Cranmer’s Standard Examined (I)  ​​ (by Jon Shuler​​)

How then can we decide what is the “doctrine of Christ” that first came to ancient Britain, and that is the foundation for the faith of all those who call themselves Christians  and have received that faith because it first came there? Two answers, and two only, have been given to that question historically.

The first says we must “listen to the church.” The Church of Rome has codified this answer with a rigidity that excludes nearly all other churches from the name “church”, no matter how ancient, or theologically coherent, their claim. The Bishop of Rome, speaking through “the magisterium” of bishops in communion with him has uttered it. To not be in communion with the Bishop of Rome is to not be a true part of the catholic (universal) church. It is the Roman Catholic Church alone that can tell us what is the “doctrine of Christ.”

This answer was rejected by the Church of England in the16th century, and it must still be rejected today. No specifically Anglican version of this answer may be tolerated either. The church does have authority in matters of faith, but it does not invent that faith.

The second answer, anciently agreed, is that the New Testament is the only sure ground upon which the “doctrine of Christ” can be found. From the earliest surviving records we see all the godly leadership of the church appealing to what Jesus taught and the apostles explicated, as that is contained in the scripture. No holy leader dared to undermine what the apostles taught. There were disputes about details, to be sure, but gradually the whole church agreed that God himself had bequeathed the New Testament writings to the church as the revelation binding all believers in Christ. Rightly expounded these writings delineated the boundaries of true faith. This is what Cranmer meant by “the doctrine of Christ.”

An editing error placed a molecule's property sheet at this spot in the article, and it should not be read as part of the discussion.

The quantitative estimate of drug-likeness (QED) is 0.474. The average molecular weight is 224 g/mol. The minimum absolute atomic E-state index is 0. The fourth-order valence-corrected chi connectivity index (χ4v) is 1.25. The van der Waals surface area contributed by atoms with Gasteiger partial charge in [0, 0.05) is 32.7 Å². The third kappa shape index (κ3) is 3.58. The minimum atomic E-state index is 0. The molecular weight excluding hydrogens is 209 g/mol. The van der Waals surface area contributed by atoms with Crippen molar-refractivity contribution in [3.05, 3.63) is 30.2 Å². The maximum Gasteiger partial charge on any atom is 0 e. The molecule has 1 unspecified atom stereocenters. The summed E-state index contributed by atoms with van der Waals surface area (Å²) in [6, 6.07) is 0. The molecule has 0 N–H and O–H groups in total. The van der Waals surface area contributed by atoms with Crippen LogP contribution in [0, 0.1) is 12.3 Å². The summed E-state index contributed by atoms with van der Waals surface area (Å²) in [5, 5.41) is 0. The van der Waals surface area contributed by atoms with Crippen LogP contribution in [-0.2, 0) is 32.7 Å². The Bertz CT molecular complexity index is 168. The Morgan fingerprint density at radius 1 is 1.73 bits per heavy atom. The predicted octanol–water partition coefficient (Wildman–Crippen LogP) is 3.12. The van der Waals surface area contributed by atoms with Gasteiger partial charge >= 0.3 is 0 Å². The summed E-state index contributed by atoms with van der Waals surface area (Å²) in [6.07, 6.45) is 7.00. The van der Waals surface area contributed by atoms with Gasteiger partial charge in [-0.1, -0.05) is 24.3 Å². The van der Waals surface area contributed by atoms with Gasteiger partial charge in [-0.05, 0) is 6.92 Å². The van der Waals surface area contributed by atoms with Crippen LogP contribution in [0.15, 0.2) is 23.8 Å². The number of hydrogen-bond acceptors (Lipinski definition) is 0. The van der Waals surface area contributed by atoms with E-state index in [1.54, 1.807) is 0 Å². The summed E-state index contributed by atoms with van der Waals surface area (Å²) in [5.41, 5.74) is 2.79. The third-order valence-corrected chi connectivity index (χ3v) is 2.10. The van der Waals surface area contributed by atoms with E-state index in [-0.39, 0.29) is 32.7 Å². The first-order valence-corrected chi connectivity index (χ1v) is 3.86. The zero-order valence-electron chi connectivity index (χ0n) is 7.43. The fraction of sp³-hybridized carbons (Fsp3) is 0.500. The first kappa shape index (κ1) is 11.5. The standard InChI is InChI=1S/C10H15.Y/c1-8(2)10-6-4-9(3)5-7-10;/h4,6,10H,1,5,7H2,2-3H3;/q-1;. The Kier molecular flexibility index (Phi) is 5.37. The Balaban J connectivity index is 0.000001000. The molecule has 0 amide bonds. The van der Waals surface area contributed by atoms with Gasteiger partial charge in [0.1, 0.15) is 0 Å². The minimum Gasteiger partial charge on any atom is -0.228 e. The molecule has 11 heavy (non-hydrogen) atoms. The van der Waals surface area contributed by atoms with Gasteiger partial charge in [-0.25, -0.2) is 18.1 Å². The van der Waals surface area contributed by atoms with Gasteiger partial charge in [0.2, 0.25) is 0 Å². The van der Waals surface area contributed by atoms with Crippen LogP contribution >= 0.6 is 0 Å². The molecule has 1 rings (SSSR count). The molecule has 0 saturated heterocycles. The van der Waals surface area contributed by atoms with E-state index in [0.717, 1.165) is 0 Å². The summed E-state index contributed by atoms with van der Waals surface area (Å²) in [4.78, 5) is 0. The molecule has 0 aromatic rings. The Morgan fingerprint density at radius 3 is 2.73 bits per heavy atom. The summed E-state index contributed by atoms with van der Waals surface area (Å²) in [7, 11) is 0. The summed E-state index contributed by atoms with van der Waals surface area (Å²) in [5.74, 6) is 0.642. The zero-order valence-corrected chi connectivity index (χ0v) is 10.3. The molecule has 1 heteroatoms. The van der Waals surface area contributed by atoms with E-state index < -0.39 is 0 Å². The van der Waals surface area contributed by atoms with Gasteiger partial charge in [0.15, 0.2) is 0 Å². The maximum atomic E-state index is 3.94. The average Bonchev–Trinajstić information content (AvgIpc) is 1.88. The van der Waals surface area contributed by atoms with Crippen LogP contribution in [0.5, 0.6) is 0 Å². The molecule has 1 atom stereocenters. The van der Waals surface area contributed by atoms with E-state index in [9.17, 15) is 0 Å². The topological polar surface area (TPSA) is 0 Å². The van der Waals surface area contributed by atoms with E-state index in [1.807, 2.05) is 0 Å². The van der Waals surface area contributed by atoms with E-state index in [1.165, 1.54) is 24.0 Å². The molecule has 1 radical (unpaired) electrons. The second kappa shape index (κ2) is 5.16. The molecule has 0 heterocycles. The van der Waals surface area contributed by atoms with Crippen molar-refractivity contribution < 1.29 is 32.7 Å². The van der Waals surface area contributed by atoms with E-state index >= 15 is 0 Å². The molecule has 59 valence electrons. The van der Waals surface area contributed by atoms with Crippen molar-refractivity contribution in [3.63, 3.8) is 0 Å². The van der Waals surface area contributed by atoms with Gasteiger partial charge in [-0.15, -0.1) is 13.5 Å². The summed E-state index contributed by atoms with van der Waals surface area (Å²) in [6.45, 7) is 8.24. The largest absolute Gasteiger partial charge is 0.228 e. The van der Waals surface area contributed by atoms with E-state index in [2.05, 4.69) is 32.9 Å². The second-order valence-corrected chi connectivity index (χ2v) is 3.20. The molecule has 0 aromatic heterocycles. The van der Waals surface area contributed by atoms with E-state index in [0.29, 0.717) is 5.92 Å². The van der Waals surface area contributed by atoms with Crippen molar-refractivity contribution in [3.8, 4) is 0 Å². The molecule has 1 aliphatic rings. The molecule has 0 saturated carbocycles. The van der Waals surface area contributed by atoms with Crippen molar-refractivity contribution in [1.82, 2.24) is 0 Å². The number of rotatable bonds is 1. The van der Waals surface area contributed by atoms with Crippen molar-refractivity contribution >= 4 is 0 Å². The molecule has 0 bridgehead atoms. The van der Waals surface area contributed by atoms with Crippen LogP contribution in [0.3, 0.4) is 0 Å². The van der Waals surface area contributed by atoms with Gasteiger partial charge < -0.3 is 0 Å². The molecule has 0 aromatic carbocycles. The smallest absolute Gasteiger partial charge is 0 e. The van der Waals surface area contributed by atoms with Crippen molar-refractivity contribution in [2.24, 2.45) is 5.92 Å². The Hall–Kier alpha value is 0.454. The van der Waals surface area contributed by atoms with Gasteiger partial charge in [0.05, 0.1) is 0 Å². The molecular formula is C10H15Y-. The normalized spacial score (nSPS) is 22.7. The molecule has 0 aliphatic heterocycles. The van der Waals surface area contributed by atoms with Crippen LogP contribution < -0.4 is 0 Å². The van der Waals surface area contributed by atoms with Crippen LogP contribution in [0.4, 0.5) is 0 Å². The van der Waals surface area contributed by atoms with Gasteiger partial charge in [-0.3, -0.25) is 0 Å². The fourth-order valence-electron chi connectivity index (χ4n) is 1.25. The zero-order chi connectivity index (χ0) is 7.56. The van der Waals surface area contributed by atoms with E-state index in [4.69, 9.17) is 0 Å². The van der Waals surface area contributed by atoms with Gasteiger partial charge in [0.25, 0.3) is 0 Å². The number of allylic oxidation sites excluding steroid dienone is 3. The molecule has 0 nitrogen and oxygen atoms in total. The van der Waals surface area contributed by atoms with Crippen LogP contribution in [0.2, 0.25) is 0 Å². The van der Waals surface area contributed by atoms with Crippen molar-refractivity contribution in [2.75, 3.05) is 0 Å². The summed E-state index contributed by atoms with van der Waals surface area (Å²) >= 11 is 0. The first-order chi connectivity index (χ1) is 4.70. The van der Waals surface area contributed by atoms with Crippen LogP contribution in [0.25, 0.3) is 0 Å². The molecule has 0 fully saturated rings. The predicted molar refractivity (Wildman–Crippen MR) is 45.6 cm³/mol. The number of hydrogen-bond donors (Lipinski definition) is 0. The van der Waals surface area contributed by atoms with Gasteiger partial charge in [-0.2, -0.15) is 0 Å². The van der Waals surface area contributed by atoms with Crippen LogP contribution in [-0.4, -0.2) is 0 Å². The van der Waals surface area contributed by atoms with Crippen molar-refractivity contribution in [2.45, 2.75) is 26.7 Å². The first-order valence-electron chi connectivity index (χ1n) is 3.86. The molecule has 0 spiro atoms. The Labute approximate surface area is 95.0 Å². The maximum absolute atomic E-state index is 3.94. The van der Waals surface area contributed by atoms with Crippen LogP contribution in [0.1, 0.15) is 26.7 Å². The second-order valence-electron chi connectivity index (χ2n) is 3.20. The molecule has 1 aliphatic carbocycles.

This answer was that of the Church of England in the 16th century, and remains her stated claim, once all the manifold accretions to her faith and practice are stripped away. Every attempt to remove this central truth (and there have been and are many) has been resisted by a faithful remnant. Without this answer articulated, believed, and promulgated, the heritage of the Church of England becomes little more than a “mess of pottage.” The doctrine of the church is the apostolic teaching of Jesus found in the New Testament. Faithful leaders are to expound it and live it.

What then can give us detailed clarity for the new day we are facing? What will we say is the “doctrine” in our own time of trial and challenge? The answer is not simple, for the New Testament is a revelation containing manifold perspectives on the one central truth that the Son of God has come among us, and given his life for the sins of the world. Yet, our fathers dared to suggest what was essential by enunciating it in the baptismal liturgy, and the Eucharistic liturgy, of the church. There is found the “doctrine of Christ.”


Next Week: Cranmer’s Standard Examined (II)

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